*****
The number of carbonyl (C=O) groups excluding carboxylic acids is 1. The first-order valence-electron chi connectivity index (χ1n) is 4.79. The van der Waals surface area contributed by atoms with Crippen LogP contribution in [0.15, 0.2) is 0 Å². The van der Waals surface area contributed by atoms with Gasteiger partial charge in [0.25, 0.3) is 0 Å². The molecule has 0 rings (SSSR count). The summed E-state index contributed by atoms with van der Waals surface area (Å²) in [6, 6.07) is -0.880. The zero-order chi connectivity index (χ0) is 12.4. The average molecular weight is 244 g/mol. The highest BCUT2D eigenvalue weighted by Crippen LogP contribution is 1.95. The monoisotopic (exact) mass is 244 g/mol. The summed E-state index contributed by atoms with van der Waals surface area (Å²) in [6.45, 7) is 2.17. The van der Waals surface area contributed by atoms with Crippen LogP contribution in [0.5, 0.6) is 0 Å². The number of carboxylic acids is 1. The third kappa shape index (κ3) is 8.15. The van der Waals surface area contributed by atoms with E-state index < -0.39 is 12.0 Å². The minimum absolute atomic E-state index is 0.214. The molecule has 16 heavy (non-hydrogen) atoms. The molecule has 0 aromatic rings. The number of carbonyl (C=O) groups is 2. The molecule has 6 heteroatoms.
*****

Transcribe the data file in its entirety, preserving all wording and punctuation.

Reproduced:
The number of carbonyl (C=O) groups excluding carboxylic acids is 1. The first-order valence-electron chi connectivity index (χ1n) is 4.79. The van der Waals surface area contributed by atoms with Crippen LogP contribution in [0.15, 0.2) is 0 Å². The van der Waals surface area contributed by atoms with Gasteiger partial charge in [0.25, 0.3) is 0 Å². The molecule has 0 rings (SSSR count). The summed E-state index contributed by atoms with van der Waals surface area (Å²) in [6, 6.07) is -0.880. The zero-order chi connectivity index (χ0) is 12.4. The average molecular weight is 244 g/mol. The highest BCUT2D eigenvalue weighted by Crippen LogP contribution is 1.95. The monoisotopic (exact) mass is 244 g/mol. The summed E-state index contributed by atoms with van der Waals surface area (Å²) in [6.45, 7) is 2.17. The van der Waals surface area contributed by atoms with Crippen LogP contribution in [0.5, 0.6) is 0 Å². The number of carboxylic acids is 1. The third kappa shape index (κ3) is 8.15. The van der Waals surface area contributed by atoms with E-state index < -0.39 is 12.0 Å². The minimum absolute atomic E-state index is 0.214. The molecule has 16 heavy (non-hydrogen) atoms. The molecule has 0 aromatic rings. The number of carbonyl (C=O) groups is 2. The molecule has 6 heteroatoms.